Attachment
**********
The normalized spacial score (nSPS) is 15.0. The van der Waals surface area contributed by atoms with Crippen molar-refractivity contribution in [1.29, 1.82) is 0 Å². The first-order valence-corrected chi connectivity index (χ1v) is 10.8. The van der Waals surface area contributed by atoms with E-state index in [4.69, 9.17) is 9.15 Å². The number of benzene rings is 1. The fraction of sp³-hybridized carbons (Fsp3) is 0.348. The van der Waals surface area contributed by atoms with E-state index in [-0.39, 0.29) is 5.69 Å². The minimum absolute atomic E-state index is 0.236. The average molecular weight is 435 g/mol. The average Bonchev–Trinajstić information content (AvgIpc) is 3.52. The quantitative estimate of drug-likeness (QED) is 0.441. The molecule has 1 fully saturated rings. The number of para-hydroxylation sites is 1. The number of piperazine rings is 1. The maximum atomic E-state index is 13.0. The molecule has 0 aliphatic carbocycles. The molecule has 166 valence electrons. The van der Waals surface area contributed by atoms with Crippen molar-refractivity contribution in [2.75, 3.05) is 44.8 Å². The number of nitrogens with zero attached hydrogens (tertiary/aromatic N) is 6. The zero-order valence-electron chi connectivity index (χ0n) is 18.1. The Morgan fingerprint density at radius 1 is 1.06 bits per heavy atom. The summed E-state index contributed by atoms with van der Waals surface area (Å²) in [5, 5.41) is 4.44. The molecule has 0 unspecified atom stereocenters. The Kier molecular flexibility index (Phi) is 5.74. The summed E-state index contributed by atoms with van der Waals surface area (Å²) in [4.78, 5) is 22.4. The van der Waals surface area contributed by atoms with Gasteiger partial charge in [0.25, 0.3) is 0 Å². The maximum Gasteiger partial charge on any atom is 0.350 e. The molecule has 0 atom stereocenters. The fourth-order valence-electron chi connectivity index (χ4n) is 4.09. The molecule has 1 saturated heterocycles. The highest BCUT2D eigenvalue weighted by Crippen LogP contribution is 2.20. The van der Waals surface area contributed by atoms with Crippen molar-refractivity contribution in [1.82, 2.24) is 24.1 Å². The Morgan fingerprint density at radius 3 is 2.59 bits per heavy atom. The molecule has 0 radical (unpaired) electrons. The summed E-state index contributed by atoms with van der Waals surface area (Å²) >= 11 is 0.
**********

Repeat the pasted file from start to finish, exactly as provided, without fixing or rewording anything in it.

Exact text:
The normalized spacial score (nSPS) is 15.0. The van der Waals surface area contributed by atoms with Crippen molar-refractivity contribution in [1.29, 1.82) is 0 Å². The first-order valence-corrected chi connectivity index (χ1v) is 10.8. The van der Waals surface area contributed by atoms with E-state index in [4.69, 9.17) is 9.15 Å². The number of benzene rings is 1. The fraction of sp³-hybridized carbons (Fsp3) is 0.348. The van der Waals surface area contributed by atoms with E-state index in [-0.39, 0.29) is 5.69 Å². The minimum absolute atomic E-state index is 0.236. The average molecular weight is 435 g/mol. The average Bonchev–Trinajstić information content (AvgIpc) is 3.52. The quantitative estimate of drug-likeness (QED) is 0.441. The molecule has 1 fully saturated rings. The number of para-hydroxylation sites is 1. The number of piperazine rings is 1. The maximum atomic E-state index is 13.0. The molecule has 0 aliphatic carbocycles. The molecule has 166 valence electrons. The van der Waals surface area contributed by atoms with Crippen molar-refractivity contribution in [2.75, 3.05) is 44.8 Å². The number of nitrogens with zero attached hydrogens (tertiary/aromatic N) is 6. The zero-order valence-electron chi connectivity index (χ0n) is 18.1. The Morgan fingerprint density at radius 1 is 1.06 bits per heavy atom. The summed E-state index contributed by atoms with van der Waals surface area (Å²) in [5, 5.41) is 4.44. The molecule has 0 unspecified atom stereocenters. The Kier molecular flexibility index (Phi) is 5.74. The summed E-state index contributed by atoms with van der Waals surface area (Å²) in [4.78, 5) is 22.4. The van der Waals surface area contributed by atoms with Gasteiger partial charge in [0.25, 0.3) is 0 Å². The maximum Gasteiger partial charge on any atom is 0.350 e. The molecule has 0 atom stereocenters. The fourth-order valence-electron chi connectivity index (χ4n) is 4.09. The molecule has 1 saturated heterocycles. The highest BCUT2D eigenvalue weighted by Crippen LogP contribution is 2.20. The van der Waals surface area contributed by atoms with Crippen molar-refractivity contribution in [1.82, 2.24) is 24.1 Å². The Morgan fingerprint density at radius 3 is 2.59 bits per heavy atom. The molecule has 0 radical (unpaired) electrons. The summed E-state index contributed by atoms with van der Waals surface area (Å²) >= 11 is 0.